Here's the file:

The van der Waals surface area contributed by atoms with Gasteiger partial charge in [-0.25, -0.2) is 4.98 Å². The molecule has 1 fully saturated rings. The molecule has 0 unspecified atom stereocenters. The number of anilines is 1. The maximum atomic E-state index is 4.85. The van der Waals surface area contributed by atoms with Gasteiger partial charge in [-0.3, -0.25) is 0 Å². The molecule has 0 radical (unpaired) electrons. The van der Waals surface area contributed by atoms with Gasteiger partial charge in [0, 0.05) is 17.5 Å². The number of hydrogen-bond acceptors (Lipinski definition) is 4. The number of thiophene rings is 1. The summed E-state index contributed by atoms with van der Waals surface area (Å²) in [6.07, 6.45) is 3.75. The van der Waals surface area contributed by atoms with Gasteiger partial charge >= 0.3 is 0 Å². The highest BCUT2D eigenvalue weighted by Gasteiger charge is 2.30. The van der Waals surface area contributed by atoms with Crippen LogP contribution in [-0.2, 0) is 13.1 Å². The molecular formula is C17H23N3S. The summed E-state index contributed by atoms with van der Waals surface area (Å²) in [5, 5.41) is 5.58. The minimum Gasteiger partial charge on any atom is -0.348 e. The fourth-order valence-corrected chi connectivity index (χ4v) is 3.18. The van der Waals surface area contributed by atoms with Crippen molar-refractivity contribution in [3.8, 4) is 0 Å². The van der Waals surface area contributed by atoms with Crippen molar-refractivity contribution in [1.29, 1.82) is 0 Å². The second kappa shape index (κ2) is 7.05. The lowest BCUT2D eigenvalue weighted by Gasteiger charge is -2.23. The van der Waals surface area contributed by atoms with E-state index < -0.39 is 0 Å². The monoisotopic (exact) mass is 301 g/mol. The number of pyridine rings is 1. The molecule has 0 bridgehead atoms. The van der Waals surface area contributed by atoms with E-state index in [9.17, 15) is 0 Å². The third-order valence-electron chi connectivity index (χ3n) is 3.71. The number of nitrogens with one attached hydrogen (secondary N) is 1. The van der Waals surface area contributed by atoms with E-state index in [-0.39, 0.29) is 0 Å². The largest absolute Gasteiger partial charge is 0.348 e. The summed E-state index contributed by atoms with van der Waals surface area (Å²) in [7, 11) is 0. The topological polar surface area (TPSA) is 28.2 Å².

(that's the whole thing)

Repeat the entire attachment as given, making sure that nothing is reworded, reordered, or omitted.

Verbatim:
The van der Waals surface area contributed by atoms with Gasteiger partial charge in [-0.25, -0.2) is 4.98 Å². The molecule has 1 fully saturated rings. The molecule has 0 unspecified atom stereocenters. The number of anilines is 1. The maximum atomic E-state index is 4.85. The van der Waals surface area contributed by atoms with Gasteiger partial charge in [-0.3, -0.25) is 0 Å². The molecule has 0 radical (unpaired) electrons. The van der Waals surface area contributed by atoms with Gasteiger partial charge in [0, 0.05) is 17.5 Å². The number of hydrogen-bond acceptors (Lipinski definition) is 4. The number of thiophene rings is 1. The summed E-state index contributed by atoms with van der Waals surface area (Å²) in [6.07, 6.45) is 3.75. The van der Waals surface area contributed by atoms with Gasteiger partial charge >= 0.3 is 0 Å². The highest BCUT2D eigenvalue weighted by Gasteiger charge is 2.30. The van der Waals surface area contributed by atoms with Crippen LogP contribution in [-0.2, 0) is 13.1 Å². The molecular formula is C17H23N3S. The summed E-state index contributed by atoms with van der Waals surface area (Å²) in [5, 5.41) is 5.58. The minimum Gasteiger partial charge on any atom is -0.348 e. The fourth-order valence-corrected chi connectivity index (χ4v) is 3.18. The van der Waals surface area contributed by atoms with Crippen molar-refractivity contribution in [3.8, 4) is 0 Å². The van der Waals surface area contributed by atoms with Crippen molar-refractivity contribution in [1.29, 1.82) is 0 Å². The second kappa shape index (κ2) is 7.05. The lowest BCUT2D eigenvalue weighted by Gasteiger charge is -2.23. The van der Waals surface area contributed by atoms with E-state index < -0.39 is 0 Å². The monoisotopic (exact) mass is 301 g/mol. The number of pyridine rings is 1. The molecule has 0 bridgehead atoms. The van der Waals surface area contributed by atoms with E-state index in [9.17, 15) is 0 Å². The third-order valence-electron chi connectivity index (χ3n) is 3.71. The number of nitrogens with one attached hydrogen (secondary N) is 1. The van der Waals surface area contributed by atoms with E-state index in [-0.39, 0.29) is 0 Å². The largest absolute Gasteiger partial charge is 0.348 e. The summed E-state index contributed by atoms with van der Waals surface area (Å²) in [7, 11) is 0. The topological polar surface area (TPSA) is 28.2 Å².